Abstract Fruit-feeding pteropodid bats roost under varying light conditions. Some roost in trees with high exposure to daylight (> 1000 lx), while others roost in dark caves (< 0.1 lx). To understand the effect of ambient light intensity and moon phase on flight activity, we examined flight times across five lunar cycles in three pteropodid species whose roosts differ in daylight exposure. We found significant interspecific differences in flight emergence and termination times. All species initiated flights after sunset but Rousettus leschenaultii, which typically roosts in caves, delayed emergence (40 +/- 11 min) more than the two tree-roosting species Pteropus giganteus (16 +/- 6 min) and Cynopterus sphinx (19 +/- 7 min). R. leschenaultii terminated flights earlier (30 +/- 7 min before sunrise) than P. giganteus (11 +/- 11 min) and C. sphinx (16 +/- 10 min). All individuals from P. giganteus and C. sphinx roosts emerged within less than an hour, while emergence times were more spread out in the R. leschenaultii colony. Peak emergence times differed across moon phases in the cave-roosting R. leschenaultii but not in the other species. Flight activity in R. leschenaultii is restricted to comparatively lower light levels than the tree-roosting species. The observed interspecific differences suggest that bat species, sharing same landscapes may respond differently to light pollution.
Address IISER TVM Centre for Research and Education in Ecology and Evolution (ICREEE), School of Biology, Indian Institute of Science Education and Research, Thiruvananthapuram, India
Corporate Author Thesis
Publisher Place of Publication Editor
Language English Summary Language Original Title
Series Editor Series Title Abbreviated Series Title
Series Volume Series Issue Edition
ISSN 0340-7594 ISBN Medium
Area Expedition Conference
Notes (down) PMID:33537858 Approved no
Call Number GFZ @ kyba @ Serial 3346
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Author Kwarteng, E.V.S.; Andam-Akorful, S.A.; Kwarteng, A.; Asare, D.-C.B.; Quaye-Ballard, J.A.; Osei, F.B.; Duker, A.A.
Title Spatial variation in lymphatic filariasis risk factors of hotspot zones in Ghana Type Journal Article
Year 2021 Publication BMC Public Health Abbreviated Journal BMC Public Health
Volume 21 Issue 1 Pages 230
Keywords Remote sensing; Ecological niche modelling; Ensemble modelling; Generalised boosted model (GBM); Lymphatic filariasis; Machine learning; Random forest (RF)
Abstract BACKGROUND: Lymphatic Filariasis (LF), a parasitic nematode infection, poses a huge economic burden to affected countries. LF endemicity is localized and its prevalence is spatially heterogeneous. In Ghana, there exists differences in LF prevalence and multiplicity of symptoms in the country's northern and southern parts. Species distribution models (SDMs) have been utilized to explore the suite of risk factors that influence the transmission of LF in these geographically distinct regions. METHODS: Presence-absence records of microfilaria (mf) cases were stratified into northern and southern zones and used to run SDMs, while climate, socioeconomic, and land cover variables provided explanatory information. Generalized Linear Model (GLM), Generalized Boosted Model (GBM), Artificial Neural Network (ANN), Surface Range Envelope (SRE), Multivariate Adaptive Regression Splines (MARS), and Random Forests (RF) algorithms were run for both study zones and also for the entire country for comparison. RESULTS: Best model quality was obtained with RF and GBM algorithms with the highest Area under the Curve (AUC) of 0.98 and 0.95, respectively. The models predicted high suitable environments for LF transmission in the short grass savanna (northern) and coastal (southern) areas of Ghana. Mainly, land cover and socioeconomic variables such as proximity to inland water bodies and population density uniquely influenced LF transmission in the south. At the same time, poor housing was a distinctive risk factor in the north. Precipitation, temperature, slope, and poverty were common risk factors but with subtle variations in response values, which were confirmed by the countrywide model. CONCLUSIONS: This study has demonstrated that different variable combinations influence the occurrence of lymphatic filariasis in northern and southern Ghana. Thus, an understanding of the geographic distinctness in risk factors is required to inform on the development of area-specific transmission control systems towards LF elimination in Ghana and internationally.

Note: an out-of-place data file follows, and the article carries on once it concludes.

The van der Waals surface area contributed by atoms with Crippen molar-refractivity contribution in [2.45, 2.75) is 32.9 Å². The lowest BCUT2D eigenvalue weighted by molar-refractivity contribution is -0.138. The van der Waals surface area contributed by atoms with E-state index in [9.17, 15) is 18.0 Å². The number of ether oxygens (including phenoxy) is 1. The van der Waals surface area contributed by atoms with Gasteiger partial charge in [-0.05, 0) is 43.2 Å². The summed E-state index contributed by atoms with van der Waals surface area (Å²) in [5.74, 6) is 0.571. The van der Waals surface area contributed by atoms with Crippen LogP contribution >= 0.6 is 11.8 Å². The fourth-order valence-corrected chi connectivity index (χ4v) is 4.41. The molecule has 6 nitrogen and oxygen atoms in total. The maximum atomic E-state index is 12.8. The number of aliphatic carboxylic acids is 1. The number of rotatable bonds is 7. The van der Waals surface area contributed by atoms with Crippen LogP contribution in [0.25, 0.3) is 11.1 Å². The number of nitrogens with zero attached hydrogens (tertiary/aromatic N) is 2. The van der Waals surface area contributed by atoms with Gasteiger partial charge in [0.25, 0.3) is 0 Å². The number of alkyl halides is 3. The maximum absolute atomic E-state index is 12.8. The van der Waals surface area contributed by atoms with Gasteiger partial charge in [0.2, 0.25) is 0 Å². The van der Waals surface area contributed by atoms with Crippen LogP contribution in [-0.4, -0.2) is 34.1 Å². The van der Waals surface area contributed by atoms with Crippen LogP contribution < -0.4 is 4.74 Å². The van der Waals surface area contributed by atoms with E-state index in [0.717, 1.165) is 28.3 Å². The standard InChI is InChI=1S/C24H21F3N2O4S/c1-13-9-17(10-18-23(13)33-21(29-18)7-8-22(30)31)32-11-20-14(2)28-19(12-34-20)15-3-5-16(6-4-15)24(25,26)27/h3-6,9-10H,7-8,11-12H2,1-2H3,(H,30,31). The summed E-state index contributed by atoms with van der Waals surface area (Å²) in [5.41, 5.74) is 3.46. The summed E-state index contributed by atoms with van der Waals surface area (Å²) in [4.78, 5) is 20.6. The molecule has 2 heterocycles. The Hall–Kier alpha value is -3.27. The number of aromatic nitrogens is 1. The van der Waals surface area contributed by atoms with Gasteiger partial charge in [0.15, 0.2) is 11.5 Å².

Address Department of Geomatic Engineering, Kwame Nkrumah University of Science and Technology, Kumasi, Ghana
Corporate Author Thesis
Publisher Place of Publication Editor
Language English Summary Language Original Title
Series Editor Series Title Abbreviated Series Title
Series Volume Series Issue Edition
ISSN 1471-2458 ISBN Medium
Area Expedition Conference
Notes (down) PMID:33509140; PMCID:PMC7841995 Approved no
Call Number GFZ @ kyba @ Serial 3331
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Author Jones, R.R.
Title Exposure to artificial light at night and risk of cancer: where do we go from here? Type Journal Article
Year 2021 Publication British Journal of Cancer Abbreviated Journal Br J Cancer
Volume in press Issue Pages
Keywords Commentary; Human Health
Abstract Despite experimental and mechanistic data suggesting circadian disruption's role in carcinogenesis, mixed findings from epidemiological investigations of artificial light at night and cancer risk in the general population are difficult to interpret due to exposure assessment limitations. It will be important for future studies to assess and validate individual-level exposures, ideally over the lifetime.
Address Occupational and Environmental Epidemiology Branch, Division of Cancer Epidemiology and Genetics, National Cancer Institute, National Institutes of Health, 9609 Medical Center Drive, Rockville, MD, 20895, USA. rena.jones@nih.gov
Corporate Author Thesis
Publisher Place of Publication Editor
Language English Summary Language Original Title
Series Editor Series Title Abbreviated Series Title
Series Volume Series Issue Edition
ISSN 0007-0920 ISBN Medium
Area Expedition Conference
Notes (down) PMID:33483586 Approved no
Call Number GFZ @ kyba @ Serial 3296